Dissecting leadership

Leadership is made up from three syllables and these syllables can help us to understand what leadership is all about.

The first syllable is from the verb, “to lead”

The origins of the word lead lie in Old English, Old Saxon and Old German with words such as “laedan”, ledian” and “leiten” all meaning “to take with one” or “to show the way”.

The second syllable “er” is a suffix and is used in the English language to create nous from verbs; so, a leader is someone who is “taking people with them” or “showing the way”

The word leader appeared in the English language in the thirteenth century, whereas the word leadership appeared much later in the early nineteenth century

The final syllable in leadership is the suffix “ship”. This comes from Old English (sciepe) and means, “the state or condition of being something”; used in words such as craftsmanship, friendship, sportsmanship, etc.

This would appear to mean that leadership is “the state or condition of being a leader”

Serious writings about leadership started to appear in the fifties and sixties (1950 & 1960 that is) with the works of people like Fiedler, Bird, Stodgill, Blake & Mouton and Tannenbaum & Schmidt. This was followed by a plethora of models & theories in the seventies with people like Hersey & Blanchard, John Adair, Robert House, James Burns, etc.

Here are some leadership definitions from leading (no pun meant) leadership authors:

  • Tannenbaum defined leadership as “interpersonal influence, exercised in a situation, and directed, through the communication process, toward the attainment of a specified goal or goals
  • Hersey & Blanchard defined leadership as “the process of influencing the activities of an individual or a group in efforts toward goal achievement in a given situation
  • Donelly defined leadership as “an attempt at influencing the activities of followers through the communication process and toward the attainment of some goal or goals
  • Bryman defined leadership as “the creation of a vision about a desired future state which seeks to enmesh all members of an organization in its net.”


Warren Bennis said, “leadership is the capacity to translate vision into reality” and Bill Gates says that leadership is about “empowering others”.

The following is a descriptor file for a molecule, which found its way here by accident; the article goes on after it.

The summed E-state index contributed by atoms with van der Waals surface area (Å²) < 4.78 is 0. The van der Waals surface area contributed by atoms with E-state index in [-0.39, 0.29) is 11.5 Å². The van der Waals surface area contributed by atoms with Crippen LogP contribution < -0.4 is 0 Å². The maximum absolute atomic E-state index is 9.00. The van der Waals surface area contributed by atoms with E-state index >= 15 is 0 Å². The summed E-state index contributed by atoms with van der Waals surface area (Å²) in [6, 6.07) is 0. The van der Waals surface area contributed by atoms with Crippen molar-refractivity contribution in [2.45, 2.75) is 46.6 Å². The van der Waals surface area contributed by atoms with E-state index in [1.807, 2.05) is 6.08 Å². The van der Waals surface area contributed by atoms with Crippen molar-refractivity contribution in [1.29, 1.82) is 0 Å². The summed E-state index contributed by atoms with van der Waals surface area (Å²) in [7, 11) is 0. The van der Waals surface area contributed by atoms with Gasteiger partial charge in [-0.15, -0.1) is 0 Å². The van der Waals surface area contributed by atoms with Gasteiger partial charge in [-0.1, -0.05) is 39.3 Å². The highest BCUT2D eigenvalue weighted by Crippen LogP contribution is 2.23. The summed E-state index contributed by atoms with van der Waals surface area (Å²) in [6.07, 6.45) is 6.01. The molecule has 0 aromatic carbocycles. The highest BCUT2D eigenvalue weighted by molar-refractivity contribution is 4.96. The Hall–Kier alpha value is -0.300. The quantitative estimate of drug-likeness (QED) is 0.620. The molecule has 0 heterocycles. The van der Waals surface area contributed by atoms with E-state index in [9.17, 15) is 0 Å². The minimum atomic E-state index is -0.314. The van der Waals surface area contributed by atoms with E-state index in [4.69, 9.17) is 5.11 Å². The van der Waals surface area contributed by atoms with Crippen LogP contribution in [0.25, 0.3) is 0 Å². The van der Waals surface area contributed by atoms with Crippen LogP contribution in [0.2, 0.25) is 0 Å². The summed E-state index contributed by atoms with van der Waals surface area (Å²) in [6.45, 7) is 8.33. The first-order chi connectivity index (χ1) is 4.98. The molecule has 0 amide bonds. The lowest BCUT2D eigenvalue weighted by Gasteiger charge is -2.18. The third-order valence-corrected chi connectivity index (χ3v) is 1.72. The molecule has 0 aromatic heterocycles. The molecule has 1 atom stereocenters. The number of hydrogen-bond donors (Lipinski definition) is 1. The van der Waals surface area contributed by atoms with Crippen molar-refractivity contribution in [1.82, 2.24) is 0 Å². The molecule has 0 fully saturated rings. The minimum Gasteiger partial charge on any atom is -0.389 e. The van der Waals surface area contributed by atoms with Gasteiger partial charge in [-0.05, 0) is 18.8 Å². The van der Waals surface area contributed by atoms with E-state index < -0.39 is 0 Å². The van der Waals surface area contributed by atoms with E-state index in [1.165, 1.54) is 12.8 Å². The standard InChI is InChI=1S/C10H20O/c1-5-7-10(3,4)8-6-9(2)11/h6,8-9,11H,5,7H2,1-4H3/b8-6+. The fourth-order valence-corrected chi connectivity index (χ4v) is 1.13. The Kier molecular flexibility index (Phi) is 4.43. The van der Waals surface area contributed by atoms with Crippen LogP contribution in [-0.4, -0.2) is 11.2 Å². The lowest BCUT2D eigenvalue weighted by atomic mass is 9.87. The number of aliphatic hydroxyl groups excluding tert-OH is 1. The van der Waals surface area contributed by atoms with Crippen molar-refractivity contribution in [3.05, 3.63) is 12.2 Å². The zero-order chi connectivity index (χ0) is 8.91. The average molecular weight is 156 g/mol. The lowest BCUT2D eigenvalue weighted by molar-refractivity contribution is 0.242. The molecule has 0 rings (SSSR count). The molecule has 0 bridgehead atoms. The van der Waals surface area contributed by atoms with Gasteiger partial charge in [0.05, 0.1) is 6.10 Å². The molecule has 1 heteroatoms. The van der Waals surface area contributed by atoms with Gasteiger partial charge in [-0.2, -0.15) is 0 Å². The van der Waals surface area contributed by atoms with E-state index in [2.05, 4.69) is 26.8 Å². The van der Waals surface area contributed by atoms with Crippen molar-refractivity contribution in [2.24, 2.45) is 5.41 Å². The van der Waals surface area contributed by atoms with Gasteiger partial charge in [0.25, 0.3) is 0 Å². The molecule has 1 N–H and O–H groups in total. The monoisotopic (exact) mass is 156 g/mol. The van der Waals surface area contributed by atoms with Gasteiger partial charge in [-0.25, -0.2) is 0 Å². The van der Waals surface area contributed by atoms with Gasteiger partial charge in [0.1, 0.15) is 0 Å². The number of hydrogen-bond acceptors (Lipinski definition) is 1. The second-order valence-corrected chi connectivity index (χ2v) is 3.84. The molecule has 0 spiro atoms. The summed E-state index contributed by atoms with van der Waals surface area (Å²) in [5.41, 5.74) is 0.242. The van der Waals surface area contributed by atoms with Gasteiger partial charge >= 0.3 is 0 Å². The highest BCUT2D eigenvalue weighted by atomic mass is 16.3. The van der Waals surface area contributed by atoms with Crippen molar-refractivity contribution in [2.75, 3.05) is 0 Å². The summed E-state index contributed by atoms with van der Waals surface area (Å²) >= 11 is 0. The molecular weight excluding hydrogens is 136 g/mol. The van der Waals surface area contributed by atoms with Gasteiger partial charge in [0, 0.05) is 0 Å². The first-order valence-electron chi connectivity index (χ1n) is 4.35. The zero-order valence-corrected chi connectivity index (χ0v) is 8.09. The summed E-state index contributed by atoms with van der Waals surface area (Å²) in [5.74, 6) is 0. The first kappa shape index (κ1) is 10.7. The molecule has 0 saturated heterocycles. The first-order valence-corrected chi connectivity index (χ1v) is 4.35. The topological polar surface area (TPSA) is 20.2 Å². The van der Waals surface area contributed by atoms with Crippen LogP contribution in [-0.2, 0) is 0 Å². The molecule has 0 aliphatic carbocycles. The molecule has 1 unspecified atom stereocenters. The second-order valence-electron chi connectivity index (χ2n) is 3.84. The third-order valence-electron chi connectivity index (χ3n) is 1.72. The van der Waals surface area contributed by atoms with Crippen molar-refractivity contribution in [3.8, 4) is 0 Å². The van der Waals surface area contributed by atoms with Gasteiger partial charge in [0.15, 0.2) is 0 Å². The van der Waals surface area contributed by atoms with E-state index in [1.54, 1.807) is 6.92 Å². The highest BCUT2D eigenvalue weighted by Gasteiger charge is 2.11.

A commonly used definition (although I’m not sure where it comes from) is, “leadership is a process of social influence, which maximizes the efforts of others, towards the achievement of a goal

The Globe study defined leadership as “the ability to influence others to contribute to the realisation of the objectives of the “organisation” of which they are a member”

Note that all these definitions seem to have something in common — a person influences others to get something accomplished

There are, for me, two distinct types of leadership, one is positional leadership (what I often refer to as “managerial leadership”) and the other is personal leadership or real leadership.

I’m not saying that positional leadership is just management dressed up to look like something else (and I’m not saying that it’s easy) but leadership in the business world is very rarely purely about influence; CEO’s (leaders) in organisations don’t get things done simply by influencing others, they wield a lot of position power – they may not order people to do things but they can “strongly recommend” what should be done. Project leaders in organisations may not have direct reports, but they have (usually) been empowered by the organisation and have a mission letter in terms of running the project.

When I look at “great” leaders, people who I consider to incarnate real leadership, I find very few references to double digit EBIT, increased shareholder value, market penetration or ROI; I do however find a lot of references to human values and improving human conditions – “Education for all”, “Colour Blind America”, “A Rainbow Africa”, “A United India”, “Everyone a Changemaker”, etc. This is often something for which the person has no mission letter and no “official” remit.

Don’t misunderstand me, I’m not denigrating leaders and what they do in the business world, nor the difficulty they have in doing what they are doing (I spend a lot of my time with business managers trying to help them be more effective in what they are doing); but in my opinion we need more real leadership and not just a leadership that is concerned with getting the latest gadget to market on-time and assuring a competitive edge!!

We need more people willing to “stand up and be counted” and take on the real leadership challenges with regards to the political, social, environmental, financial, etc. issues facing the world today.

We might possibly need less leaders and more leadership!